Monday, September 15, 2014
Break the Cycle of Violence
For those who haven't been paying attention to the news, Adrian Peterson - running back for the Minnesota Vikings - has been indicted for child abuse.
For those who have never read my blog - I am very much against child abuse. I am even more against those using the phrase "this is how I was disciplined" as an excuse for abusive behavior.
I was abused. My parents used whatever object they could find to hit me, or just resorted to fists, hands, feet, or whatever other body part they felt like using. Because of the "discipline" I was subjected to... because I knew the pain and scars it caused... I made the decision to never hurt my children in this way.
I have been accused of being a lazy parent because I don't spank or otherwise hit my children. But it has been my experience that spanking, hitting, or otherwise hurting a child is actually the lazy way to do things. To not hit - but still discipline - means a parent has to know their child. They need to understand what will affect their child (such as taking away a cell phone, or television time). And more importantly, they need to take the time to actually teach their children right from wrong, rather than rely on beating the message into the children. They need to be consistent with the teachings. They need to weigh the severity of the behavior, and determine a meaningful consequence. They need to recognize good behavior at the same time, and determine a meaningful reward.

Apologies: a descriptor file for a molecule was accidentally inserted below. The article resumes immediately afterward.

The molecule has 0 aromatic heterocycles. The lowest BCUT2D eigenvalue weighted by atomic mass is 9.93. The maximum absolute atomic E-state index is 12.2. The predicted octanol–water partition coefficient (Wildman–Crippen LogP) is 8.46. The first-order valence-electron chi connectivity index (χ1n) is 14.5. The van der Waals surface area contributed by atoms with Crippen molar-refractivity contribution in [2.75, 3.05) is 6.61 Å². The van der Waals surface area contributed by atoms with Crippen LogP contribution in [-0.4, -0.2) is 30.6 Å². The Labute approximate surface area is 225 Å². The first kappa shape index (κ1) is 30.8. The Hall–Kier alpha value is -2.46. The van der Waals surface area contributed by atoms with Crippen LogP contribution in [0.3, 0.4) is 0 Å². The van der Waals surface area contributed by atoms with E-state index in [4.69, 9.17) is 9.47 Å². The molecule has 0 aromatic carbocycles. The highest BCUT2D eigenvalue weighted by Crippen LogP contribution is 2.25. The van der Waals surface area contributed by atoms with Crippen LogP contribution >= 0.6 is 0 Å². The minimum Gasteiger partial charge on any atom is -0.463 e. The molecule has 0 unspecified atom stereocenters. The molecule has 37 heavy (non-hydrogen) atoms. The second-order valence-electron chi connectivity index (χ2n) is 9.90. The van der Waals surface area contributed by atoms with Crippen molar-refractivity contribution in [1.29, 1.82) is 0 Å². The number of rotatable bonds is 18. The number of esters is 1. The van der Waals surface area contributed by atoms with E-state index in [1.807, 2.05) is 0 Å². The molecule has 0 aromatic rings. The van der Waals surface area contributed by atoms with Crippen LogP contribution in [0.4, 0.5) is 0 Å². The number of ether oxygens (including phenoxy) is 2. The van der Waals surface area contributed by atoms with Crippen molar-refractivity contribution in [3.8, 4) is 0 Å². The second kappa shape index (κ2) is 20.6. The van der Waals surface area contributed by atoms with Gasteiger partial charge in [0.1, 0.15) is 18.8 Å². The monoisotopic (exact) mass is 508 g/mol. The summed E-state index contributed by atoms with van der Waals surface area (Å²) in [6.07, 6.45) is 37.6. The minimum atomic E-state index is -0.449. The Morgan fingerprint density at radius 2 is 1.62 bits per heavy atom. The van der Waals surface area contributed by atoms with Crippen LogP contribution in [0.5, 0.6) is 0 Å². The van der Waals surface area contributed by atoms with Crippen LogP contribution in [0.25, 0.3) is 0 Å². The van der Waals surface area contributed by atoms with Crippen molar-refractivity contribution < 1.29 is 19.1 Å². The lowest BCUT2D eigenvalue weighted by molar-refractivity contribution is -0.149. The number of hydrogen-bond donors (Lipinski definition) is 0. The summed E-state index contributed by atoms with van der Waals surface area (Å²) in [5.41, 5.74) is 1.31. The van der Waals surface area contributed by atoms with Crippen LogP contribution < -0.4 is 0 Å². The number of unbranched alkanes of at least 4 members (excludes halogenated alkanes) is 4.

Your child pushes another child (such as the case with Adrian Peterson's child)... what message are you teaching by hitting the child repeatedly with a stick? You're teaching the child violence - plain and simple. You are teaching violence to correct the child's violence towards another.
But a greater issue than even that is to blame it on your own upbringing. Basically, by saying "this is how I was disciplined" you are saying, "this is how my child is going to be when he is a father. He is going to beat his child. He is going to cause open wounds, bruises, and other marks on my grandchild. And I'm ok with that."
Please! Recognize the seriousness of child abuse. Recognize what messages we're really teaching children when we hit them. You do not need to strike a child EVER to teach them love and respect. If you take the time to teach them with words and by modeling the behavior you expect, you'll teach them a lot more than you ever could by hitting them.
If you were abused as a child - get help. Recognize that there are other ways to discipline, and be open to learning these other ways. Break the cycle of violence today!